Thursday, 8 September 2011

A Little Bit Of History Repeating (Part IV - More War, Sex & Recession)

I watched the slug crawl across the carpet, my eyes still hazy from the caustic vapours rising from my mouth.
I couldn't tell through the bloodshot, whether this morning's temperatures were spiked with window frost or condensation?
The tinny voice in the clock-radio on the floor confirmed frost.
And an announcement that several thousand public sector workers were to lose their jobs.
Color Me Badd then sexed-up sleepy Wiltshire without our consent, followed by GWR FM's looped infomercial on AIDS, sandwiched perfectly with Salt 'n Pepa talking about sex. Again. Baby.

Swindon. March. 1991.

The single bed was cold, yet heavily indented, and wet.
Was that sweat?
She was certainly a big girl if I remembered correctly.
It wasn't legacy.
It was condensation. She had obviously left a lot earlier.
She'd also scrawled her telephone number on my mirror, in lipstick, and circled it in a defiant flourish.
A cosmetic loveheart that looked more like an arse.

Dodging the fag butts and used condoms, and kicking over a heavily fingerprinted glass of Thunderbird, I stumbled to the dressing table and tried to remove Revlon's greasy message.
This month's paltry wage had already been spunked on three successive nights out, and I was now in desperate need of Windolene.
I switched on the portable black & white telly and fiddled with the blu-tack+coat hanger aerial.
It was 8-27am.
And we were still at war.

I'd been made redundant three times since Saddam had invaded Kuwait, and both sides were now hurling missiles at each other indiscriminately.
Was this the beginnings of World War III?
Was this even a war?
The comics I had read as a child never featured saturation bombing or scuds.
Dresden and Guernica were never considered battles or combat.
Just fuck-off punctuation marks.

My head pounded with unsuitable empathy.
The guy who rented the upstairs room had switched on his Montego's engine and left it idling while it defrosted.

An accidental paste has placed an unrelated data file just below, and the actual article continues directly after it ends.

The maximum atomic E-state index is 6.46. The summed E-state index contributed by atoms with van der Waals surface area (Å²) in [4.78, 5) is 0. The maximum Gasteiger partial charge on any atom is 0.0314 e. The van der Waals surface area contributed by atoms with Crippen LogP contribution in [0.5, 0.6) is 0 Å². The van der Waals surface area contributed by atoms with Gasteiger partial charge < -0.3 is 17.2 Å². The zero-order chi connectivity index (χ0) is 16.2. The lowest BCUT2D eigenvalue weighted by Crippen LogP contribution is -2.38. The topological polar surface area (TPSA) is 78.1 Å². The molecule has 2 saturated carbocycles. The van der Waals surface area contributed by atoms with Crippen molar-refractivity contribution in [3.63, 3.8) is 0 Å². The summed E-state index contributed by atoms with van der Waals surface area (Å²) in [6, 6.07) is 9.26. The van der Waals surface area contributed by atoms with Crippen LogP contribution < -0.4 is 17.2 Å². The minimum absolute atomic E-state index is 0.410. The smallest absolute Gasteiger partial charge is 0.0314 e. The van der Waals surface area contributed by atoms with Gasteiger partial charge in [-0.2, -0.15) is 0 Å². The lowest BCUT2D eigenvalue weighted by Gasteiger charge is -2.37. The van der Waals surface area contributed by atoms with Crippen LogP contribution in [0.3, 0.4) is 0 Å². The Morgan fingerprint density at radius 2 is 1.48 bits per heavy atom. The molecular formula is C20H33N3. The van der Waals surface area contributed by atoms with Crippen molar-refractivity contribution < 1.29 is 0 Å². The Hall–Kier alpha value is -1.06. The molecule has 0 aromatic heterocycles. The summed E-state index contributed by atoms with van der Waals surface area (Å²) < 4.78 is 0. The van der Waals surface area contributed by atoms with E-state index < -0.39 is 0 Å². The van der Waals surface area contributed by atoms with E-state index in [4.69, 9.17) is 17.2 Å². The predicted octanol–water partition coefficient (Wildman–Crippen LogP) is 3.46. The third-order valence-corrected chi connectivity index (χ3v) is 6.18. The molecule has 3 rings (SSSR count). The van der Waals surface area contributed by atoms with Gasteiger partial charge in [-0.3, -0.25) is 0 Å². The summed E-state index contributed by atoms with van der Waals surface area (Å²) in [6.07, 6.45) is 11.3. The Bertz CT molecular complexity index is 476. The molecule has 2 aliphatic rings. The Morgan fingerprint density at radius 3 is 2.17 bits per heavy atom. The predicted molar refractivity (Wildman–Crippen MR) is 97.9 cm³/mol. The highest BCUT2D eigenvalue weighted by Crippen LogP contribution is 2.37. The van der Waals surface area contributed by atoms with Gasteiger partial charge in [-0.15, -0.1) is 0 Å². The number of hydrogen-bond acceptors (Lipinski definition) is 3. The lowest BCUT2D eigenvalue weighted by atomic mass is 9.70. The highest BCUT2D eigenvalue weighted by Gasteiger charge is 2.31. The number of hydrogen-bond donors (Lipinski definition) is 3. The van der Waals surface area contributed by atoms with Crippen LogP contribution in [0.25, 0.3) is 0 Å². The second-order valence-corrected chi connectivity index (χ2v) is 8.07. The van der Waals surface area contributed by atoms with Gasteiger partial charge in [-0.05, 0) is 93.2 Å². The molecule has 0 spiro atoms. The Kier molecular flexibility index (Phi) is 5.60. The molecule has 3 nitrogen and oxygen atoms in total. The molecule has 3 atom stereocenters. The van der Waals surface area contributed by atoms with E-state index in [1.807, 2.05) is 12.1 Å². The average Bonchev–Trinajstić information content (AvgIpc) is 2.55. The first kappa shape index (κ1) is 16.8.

This was a less than salubrious area of town, and I couldn't help thinking how trusting he was. The car was worth less than a tenner but the cost of a barrel of oil had just reached unprecedented heights.

The slug had stopped.

I made the decision for the second time that week, not to go to work.
What was the point?
My commission-based job wasn't paying any commission, and there was little I could do about it.
A typical day would involve punting out-of-work accountants into a soul destroying void of joblessness.
I was in 'recruitment'.
And I needed a new career.
And I also badly needed to pay my £30 a week rent.
I was an itinerant temp without baggage.
Or a car.

By 9-30am, Cheese had arrived unexpectedly.
He had important news. A mutual friend from back-home had been involved in a near-fatal car crash, and was critically ill in hospital.
Cheese took one look at the crimson coloured mirror, another look at the slug on the carpet, and said "Come on. We're getting you out of here".

We sang Oleta Adams all the way along the M4.
We arrived in Surrey before Hannah Gordon had begun introducing the guest artist on Watercolour Challenge.
I offered Cheese a fiver for the petrol, and he laughed.

You can reach me by caravan
Cross the desert like an Arab man
I don't care if you get here
Just, get here if you can......

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